If you are looking to become a U.S. citizen, one of the requirements of
naturalization is proof of good moral character. A person with
good moral character must show that he or she has not had any criminal history, and has established
good relationships with the community. There are many ways this can be
refuted, but proving good moral character can sometimes be more difficult.
One of the best ways to prove good character is to gather letters in your favor.
About "Good Moral Character" & US Immigration
According to immigration, good moral character does not have a singular
definition and is more easily defined by what it is not. The purpose of
this requirement of the naturalization process is to ensure that new U.S.
citizens have the same upstanding moral character of the average citizen.
A person of "good moral character" must not have any criminal
history or trouble with the law. This includes any accounts of fraud,
smuggling, drug crimes, and so on. Minor slip ups, like traffic tickets
or long-ago arrests, are not usually severe enough to warrant a refusal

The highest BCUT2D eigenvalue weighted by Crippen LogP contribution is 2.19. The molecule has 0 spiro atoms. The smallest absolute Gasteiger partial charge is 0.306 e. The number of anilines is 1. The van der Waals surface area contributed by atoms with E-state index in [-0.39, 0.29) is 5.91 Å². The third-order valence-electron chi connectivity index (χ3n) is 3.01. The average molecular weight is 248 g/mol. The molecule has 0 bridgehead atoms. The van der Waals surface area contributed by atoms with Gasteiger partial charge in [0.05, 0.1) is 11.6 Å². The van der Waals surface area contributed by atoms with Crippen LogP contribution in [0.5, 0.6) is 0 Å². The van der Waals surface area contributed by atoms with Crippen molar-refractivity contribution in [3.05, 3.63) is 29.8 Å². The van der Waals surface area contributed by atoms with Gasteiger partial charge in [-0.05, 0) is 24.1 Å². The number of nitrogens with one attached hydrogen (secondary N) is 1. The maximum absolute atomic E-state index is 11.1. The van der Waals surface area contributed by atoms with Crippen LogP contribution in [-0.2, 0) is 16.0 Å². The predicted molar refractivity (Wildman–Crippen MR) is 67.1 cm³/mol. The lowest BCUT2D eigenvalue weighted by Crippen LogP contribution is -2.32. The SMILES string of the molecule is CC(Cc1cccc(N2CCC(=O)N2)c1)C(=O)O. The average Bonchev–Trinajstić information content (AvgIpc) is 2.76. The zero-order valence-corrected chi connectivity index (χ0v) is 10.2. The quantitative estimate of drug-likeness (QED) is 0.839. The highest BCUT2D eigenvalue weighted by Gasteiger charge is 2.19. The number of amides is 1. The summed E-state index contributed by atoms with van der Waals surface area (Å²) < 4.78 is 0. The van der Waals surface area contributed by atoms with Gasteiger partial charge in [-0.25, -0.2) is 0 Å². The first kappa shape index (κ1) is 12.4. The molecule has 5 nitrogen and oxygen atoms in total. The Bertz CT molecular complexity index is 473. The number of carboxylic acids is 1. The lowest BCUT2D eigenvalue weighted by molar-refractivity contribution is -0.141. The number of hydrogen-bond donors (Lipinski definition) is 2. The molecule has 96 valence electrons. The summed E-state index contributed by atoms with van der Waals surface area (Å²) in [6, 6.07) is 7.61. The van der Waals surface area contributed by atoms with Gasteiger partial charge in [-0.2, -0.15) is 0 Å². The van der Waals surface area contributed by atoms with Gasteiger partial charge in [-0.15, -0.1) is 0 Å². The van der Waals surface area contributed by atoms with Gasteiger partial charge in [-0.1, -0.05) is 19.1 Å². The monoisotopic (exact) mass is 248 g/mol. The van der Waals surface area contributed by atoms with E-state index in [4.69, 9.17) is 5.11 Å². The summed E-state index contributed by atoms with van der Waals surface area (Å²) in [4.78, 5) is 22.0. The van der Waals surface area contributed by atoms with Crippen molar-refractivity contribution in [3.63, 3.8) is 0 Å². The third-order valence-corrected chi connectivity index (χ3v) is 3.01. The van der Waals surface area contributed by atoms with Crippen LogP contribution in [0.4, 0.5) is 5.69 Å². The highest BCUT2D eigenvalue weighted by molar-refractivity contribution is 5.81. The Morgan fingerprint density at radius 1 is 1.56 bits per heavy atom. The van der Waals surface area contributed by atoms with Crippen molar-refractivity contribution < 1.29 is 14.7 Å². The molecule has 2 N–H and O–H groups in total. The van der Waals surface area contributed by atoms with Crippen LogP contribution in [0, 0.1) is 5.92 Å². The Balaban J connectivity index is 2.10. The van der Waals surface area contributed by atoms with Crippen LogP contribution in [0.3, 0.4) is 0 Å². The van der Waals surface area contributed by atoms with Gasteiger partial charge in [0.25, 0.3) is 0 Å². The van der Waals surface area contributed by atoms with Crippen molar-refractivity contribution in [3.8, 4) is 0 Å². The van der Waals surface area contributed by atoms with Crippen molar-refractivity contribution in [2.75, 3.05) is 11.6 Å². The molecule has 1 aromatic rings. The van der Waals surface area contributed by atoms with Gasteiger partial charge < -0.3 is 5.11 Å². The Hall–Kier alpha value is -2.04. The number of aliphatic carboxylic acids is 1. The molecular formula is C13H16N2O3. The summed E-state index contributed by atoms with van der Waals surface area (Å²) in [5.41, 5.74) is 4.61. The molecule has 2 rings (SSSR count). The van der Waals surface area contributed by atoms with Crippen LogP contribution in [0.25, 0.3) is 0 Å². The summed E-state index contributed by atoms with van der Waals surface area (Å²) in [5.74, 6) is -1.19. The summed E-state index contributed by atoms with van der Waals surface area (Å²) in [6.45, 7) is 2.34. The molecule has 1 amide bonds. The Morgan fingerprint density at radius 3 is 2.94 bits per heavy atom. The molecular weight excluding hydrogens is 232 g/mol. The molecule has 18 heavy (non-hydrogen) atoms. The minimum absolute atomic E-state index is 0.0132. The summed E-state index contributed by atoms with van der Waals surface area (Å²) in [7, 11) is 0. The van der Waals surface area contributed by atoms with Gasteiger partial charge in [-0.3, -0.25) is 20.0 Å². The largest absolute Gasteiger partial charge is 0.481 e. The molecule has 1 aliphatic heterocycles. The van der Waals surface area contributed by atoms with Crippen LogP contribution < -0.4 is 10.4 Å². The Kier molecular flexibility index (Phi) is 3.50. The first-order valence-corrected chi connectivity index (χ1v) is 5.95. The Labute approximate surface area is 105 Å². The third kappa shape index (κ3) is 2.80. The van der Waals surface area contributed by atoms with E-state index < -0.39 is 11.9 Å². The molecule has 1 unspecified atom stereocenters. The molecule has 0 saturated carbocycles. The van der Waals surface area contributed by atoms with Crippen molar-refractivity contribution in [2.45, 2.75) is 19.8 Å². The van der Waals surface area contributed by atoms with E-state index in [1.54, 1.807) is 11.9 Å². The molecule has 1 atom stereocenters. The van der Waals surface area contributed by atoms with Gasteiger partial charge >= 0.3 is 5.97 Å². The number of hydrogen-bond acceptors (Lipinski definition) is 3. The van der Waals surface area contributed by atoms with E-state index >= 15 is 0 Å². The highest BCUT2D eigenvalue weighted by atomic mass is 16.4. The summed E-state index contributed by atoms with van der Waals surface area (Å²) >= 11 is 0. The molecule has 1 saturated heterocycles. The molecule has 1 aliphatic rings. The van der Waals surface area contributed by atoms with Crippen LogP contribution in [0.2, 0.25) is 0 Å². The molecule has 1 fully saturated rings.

on grounds of good moral character. However, more serious offenses or
violent crimes committed either before or during the statutory period
before filing for citizenship could count against moral character.
The standard time period examined for good moral character varies between
3 and 5 years. Time frames are often shorter for service members or spouses
of U.S. citizens. The applicant must also have followed all guidelines
regarding his or her entrance and establishment in the U.S., including
lawful work permits, obtaining a green card, and so on.
What Is a Letter of Good Moral Character?
In order to establish good moral character, most people going through the
naturalization process ask American citizens they know to write letters
to recommend them. These letters may come from an employer, community
group leader, religious leader, or neighbor. An account of your good moral
character from an established, respected citizen of the United States
could go a long way to help support your naturalization process.